Soups are called comfort foods for a reason – they have a way of soothing and warming you up as no other foods can. You are probably already familiar with how a simple bowl of soup can instantly lift your mood, or make you feel so much better especially when you’re feeling a little bit under the weather. And with so many types of soup – whatever cuisine you prefer, you’ll never run out of ideas on what to make whenever you crave one.
Soups are not just good for appetizers they can be a complete meal on their own, too. It’s actually very versatile that you can easily add meat, veggies, grains, or even dairies! I mean chicken soup, for instance, you have chicken breast, carrots, bell peppers, onions, and spices all simmered in a delicious broth. That's pretty complete already, right? Suffice to say, you can easily turn this comfort food into a very filling, delicious, and nutritious food, as well.
Another good thing about soups is that making them is actually quite easy. If you have the ingredients at home and you can spare some time in the kitchen, you can easily make one yourself. Don’t worry though, if you don’t have the time to do some grocery shopping or the time to cook either, you can simply try different soup delivery services or soup of the month clubs. These are actually good ideas, too, when you’re still exploring the different types of soups out there and would like to try them first before making one yourself.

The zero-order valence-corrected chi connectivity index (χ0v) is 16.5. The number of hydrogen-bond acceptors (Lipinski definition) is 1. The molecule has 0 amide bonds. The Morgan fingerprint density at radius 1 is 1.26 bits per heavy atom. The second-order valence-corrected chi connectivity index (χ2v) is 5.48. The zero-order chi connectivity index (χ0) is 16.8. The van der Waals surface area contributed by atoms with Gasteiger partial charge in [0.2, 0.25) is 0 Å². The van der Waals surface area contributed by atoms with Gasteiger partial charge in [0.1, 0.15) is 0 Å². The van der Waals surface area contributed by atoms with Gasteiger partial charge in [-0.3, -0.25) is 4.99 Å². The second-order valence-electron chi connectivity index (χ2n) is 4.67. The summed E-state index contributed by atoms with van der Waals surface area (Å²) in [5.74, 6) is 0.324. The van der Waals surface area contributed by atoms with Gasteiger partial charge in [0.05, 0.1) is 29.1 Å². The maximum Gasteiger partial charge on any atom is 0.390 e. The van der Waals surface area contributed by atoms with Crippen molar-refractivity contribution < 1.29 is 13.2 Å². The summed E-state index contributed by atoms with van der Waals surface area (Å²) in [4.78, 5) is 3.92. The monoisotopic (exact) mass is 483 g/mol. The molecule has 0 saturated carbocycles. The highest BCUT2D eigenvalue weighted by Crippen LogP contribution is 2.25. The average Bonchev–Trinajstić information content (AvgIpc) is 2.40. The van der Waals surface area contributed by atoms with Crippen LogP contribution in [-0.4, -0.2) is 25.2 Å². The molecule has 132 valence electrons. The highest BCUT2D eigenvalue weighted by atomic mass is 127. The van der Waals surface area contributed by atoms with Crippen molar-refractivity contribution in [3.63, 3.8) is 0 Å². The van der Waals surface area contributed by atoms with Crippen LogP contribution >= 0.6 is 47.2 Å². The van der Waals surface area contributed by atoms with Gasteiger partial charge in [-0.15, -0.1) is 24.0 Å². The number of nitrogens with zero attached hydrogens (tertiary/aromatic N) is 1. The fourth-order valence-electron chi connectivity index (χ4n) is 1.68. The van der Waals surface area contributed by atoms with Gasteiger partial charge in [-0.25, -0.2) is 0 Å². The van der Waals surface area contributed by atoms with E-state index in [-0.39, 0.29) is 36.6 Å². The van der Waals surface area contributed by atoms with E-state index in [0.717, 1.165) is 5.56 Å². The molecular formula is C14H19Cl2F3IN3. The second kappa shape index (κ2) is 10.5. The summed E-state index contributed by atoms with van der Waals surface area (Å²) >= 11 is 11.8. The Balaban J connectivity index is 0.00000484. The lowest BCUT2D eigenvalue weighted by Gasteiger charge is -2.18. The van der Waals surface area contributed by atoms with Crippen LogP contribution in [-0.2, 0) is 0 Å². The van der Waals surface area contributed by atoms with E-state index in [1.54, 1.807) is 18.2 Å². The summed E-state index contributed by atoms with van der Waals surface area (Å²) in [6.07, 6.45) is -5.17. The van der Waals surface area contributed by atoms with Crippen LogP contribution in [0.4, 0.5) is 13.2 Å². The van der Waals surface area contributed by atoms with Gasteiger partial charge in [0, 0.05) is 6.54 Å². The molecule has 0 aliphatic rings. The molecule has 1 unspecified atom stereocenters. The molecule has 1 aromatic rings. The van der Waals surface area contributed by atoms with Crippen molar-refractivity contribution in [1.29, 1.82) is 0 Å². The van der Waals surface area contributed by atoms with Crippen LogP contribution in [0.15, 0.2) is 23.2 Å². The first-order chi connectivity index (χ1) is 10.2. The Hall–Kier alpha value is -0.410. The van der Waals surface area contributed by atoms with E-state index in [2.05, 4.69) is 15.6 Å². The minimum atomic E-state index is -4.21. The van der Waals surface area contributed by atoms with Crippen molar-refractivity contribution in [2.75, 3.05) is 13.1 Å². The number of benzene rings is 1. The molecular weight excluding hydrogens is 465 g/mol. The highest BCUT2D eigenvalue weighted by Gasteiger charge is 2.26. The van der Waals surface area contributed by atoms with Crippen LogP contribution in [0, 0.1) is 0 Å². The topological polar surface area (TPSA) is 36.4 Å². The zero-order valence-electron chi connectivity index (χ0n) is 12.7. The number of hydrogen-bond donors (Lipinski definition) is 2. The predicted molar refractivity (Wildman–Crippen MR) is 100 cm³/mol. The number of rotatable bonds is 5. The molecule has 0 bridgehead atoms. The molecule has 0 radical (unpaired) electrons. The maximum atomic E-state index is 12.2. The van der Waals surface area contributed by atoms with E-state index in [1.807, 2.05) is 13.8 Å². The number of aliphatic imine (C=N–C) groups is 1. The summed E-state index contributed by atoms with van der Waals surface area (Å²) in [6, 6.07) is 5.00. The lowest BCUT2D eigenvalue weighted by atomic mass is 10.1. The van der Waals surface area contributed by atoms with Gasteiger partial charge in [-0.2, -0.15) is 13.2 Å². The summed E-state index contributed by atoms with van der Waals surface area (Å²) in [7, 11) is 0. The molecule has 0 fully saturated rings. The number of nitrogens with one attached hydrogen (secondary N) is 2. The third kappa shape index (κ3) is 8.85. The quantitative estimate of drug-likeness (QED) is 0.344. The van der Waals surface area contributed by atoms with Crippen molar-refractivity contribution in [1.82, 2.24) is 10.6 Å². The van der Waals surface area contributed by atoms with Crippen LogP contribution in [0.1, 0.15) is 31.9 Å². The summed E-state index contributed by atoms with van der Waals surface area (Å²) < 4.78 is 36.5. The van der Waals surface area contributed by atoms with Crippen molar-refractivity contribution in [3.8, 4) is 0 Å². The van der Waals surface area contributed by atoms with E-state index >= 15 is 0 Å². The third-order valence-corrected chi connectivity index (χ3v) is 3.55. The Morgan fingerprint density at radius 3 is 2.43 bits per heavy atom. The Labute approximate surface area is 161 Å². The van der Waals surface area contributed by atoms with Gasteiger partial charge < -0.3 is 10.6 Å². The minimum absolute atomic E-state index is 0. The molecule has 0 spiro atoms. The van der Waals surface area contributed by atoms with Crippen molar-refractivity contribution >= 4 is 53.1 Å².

And to guide you with the different types of soups, here’s a list for you that breaks down the different types of soups under the four main classifications: thin soups, thick soups, cold soups, and national soups.
Table of Contents
Types of Soup
Broth is a type of thin soup that is unpassed or not strained. It’s made from either or a combination of meat, poultry, fish, vegetables, and herbs. It can be used as a base for another soup or can be served on its own as well.
For broths to be full-bodied, they should be simmered for a long period of time to let all the flavors develop together.